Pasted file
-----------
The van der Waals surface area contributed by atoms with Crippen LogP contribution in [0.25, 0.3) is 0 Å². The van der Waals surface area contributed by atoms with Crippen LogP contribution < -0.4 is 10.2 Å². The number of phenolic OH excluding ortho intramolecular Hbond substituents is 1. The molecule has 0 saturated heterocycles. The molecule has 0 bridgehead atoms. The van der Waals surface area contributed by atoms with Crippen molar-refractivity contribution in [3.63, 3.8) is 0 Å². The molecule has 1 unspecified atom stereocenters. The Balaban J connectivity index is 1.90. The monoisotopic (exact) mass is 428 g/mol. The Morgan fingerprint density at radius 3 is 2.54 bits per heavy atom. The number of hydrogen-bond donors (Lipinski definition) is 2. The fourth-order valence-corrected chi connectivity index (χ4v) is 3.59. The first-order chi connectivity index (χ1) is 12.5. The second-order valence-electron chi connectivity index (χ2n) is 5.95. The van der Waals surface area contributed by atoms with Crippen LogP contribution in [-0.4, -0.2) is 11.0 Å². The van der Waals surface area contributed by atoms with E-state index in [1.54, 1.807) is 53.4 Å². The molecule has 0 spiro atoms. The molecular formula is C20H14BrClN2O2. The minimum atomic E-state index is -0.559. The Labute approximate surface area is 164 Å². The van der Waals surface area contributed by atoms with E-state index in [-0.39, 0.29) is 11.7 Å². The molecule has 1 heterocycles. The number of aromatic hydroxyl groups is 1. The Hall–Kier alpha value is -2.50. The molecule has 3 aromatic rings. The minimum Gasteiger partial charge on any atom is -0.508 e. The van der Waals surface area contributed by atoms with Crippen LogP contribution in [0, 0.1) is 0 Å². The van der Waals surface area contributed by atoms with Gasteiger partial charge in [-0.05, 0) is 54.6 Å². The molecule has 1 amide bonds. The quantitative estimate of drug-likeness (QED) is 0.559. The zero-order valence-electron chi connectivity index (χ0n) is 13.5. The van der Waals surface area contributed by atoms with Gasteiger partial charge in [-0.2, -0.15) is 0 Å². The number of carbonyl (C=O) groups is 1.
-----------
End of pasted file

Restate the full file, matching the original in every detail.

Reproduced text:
The van der Waals surface area contributed by atoms with Crippen LogP contribution in [0.25, 0.3) is 0 Å². The van der Waals surface area contributed by atoms with Crippen LogP contribution < -0.4 is 10.2 Å². The number of phenolic OH excluding ortho intramolecular Hbond substituents is 1. The molecule has 0 saturated heterocycles. The molecule has 0 bridgehead atoms. The van der Waals surface area contributed by atoms with Crippen molar-refractivity contribution in [3.63, 3.8) is 0 Å². The molecule has 1 unspecified atom stereocenters. The Balaban J connectivity index is 1.90. The monoisotopic (exact) mass is 428 g/mol. The Morgan fingerprint density at radius 3 is 2.54 bits per heavy atom. The number of hydrogen-bond donors (Lipinski definition) is 2. The fourth-order valence-corrected chi connectivity index (χ4v) is 3.59. The first-order chi connectivity index (χ1) is 12.5. The second-order valence-electron chi connectivity index (χ2n) is 5.95. The van der Waals surface area contributed by atoms with Crippen LogP contribution in [-0.4, -0.2) is 11.0 Å². The van der Waals surface area contributed by atoms with E-state index in [1.54, 1.807) is 53.4 Å². The molecule has 0 spiro atoms. The molecular formula is C20H14BrClN2O2. The minimum atomic E-state index is -0.559. The Labute approximate surface area is 164 Å². The van der Waals surface area contributed by atoms with E-state index in [-0.39, 0.29) is 11.7 Å². The molecule has 1 heterocycles. The number of aromatic hydroxyl groups is 1. The Hall–Kier alpha value is -2.50. The molecule has 3 aromatic rings. The minimum Gasteiger partial charge on any atom is -0.508 e. The van der Waals surface area contributed by atoms with Crippen LogP contribution in [0, 0.1) is 0 Å². The van der Waals surface area contributed by atoms with Gasteiger partial charge in [-0.05, 0) is 54.6 Å². The molecule has 1 amide bonds. The quantitative estimate of drug-likeness (QED) is 0.559. The zero-order valence-electron chi connectivity index (χ0n) is 13.5. The van der Waals surface area contributed by atoms with Gasteiger partial charge in [-0.2, -0.15) is 0 Å². The number of carbonyl (C=O) groups is 1.